Lofty language to justify transfer of Justice Nikhil S Kariel would not heal bruised feelings of lawyers

The use of very good language by the Law Minister and the CJI creates a camouflage and does not bring to the fore what had weighed in the matter of the transfer of Justice Nikhil Kariel, Advocate Asim Pandya writes.
Lofty language to justify transfer of Justice Nikhil S Kariel would not heal bruised feelings of lawyers

The common perception of lawyers is that a newly appointed Chief Justice of India should begin his stint by recommending appointments of new judges, which is a dire need of the time, rather than recommending transfers of judges, which usually comes last in the list of priority.

The current recommendations of the Supreme Court Collegium have belied the expectations of the legal fraternity. Be that as it may, the recommendations of the new Collegium have triggered widespread anguish and protests in three states.

Lawyers have no other weapon in their armoury except taking recourse of a strike in the absence of availability of a full-scale judicial review in the matter of transfer of a judge.

I have listened to the speeches delivered by the CJI and the Union Law Minister attentively. I am constrained to write this article to state that mere use of lofty language to justify the action of transfer would hardly help in healing the bruised feelings of lawyers and other stakeholders in the administration of justice.

The condemnation of the strikes by the speakers ignores the importance of the preservation of judicial independence, which is the sole object of the strike. If a judge discharging his duties fearlessly, without favour and ill-will, is not protected from the onslaught of the administrative machinery, it would be an end of the judicial system. It cannot be denied that in any national movement against injustice, lawyers have taken a lead role.

In fact, society expects from the lawyer the role of a sentinel on the qui vive to protect their fundamental rights and to question a decision which the society feels oppressive or arbitrary or not intended to serve any public purpose. A strike may halt the proceedings of courts for a day or two, but a decision that jeopardizes the independence of the judiciary impacts the administration of justice for all time to come.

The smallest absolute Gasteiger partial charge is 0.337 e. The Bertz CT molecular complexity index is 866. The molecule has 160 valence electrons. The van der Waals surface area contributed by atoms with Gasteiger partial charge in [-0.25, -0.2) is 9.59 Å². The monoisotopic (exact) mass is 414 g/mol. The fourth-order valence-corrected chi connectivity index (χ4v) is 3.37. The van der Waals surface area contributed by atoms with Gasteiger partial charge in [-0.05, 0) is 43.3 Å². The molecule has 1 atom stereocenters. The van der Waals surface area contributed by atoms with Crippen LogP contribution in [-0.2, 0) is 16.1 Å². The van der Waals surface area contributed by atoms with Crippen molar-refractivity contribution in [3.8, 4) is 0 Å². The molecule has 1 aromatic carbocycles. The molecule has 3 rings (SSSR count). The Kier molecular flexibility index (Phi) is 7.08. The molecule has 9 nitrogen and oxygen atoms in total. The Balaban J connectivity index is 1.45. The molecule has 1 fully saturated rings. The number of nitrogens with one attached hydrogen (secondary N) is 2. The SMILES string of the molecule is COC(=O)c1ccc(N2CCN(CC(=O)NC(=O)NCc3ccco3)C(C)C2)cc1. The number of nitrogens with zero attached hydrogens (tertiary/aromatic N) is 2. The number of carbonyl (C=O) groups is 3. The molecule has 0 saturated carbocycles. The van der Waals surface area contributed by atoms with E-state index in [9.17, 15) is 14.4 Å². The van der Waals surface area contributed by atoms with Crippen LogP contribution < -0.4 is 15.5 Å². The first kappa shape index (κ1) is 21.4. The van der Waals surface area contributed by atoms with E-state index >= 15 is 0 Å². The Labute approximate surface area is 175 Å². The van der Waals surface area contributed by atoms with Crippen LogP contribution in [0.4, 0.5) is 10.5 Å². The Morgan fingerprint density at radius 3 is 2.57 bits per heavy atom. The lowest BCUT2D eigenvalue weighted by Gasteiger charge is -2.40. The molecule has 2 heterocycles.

It must be remembered - if I may quote my friend and Senior Advocate Percy Kavina - that “this is not a fight against judges or the judiciary, but it is for the judges and judiciary”.

Noted author Oswald, in his book Law of Contempt, has stated,

An over subservient bar would have been the greatest misfortune that may happen to the administration of justice.”

Needless to clarify, the Gujarat High Court Advocates’ Association (GHCAA) has not protested every transfer in the past. During the last ten years, we have seen eight to ten transfers of judges from the High Court of Gujarat, but the Association has not resorted to strikes every time. We have seen that one of the judges from the Gujarat High Court whose transfer was recommended by the Supreme Court collegium was not transferred for reasons best known to the decision-making authorities. Another judge from the Gujarat High Court who was also recommended to be transferred obeyed the transfer order, and did not make his way to the Supreme Court. These are just a few instances to indicate the opaqueness of the Collegium system without imputing any motive to any particular judge or the institution as a whole.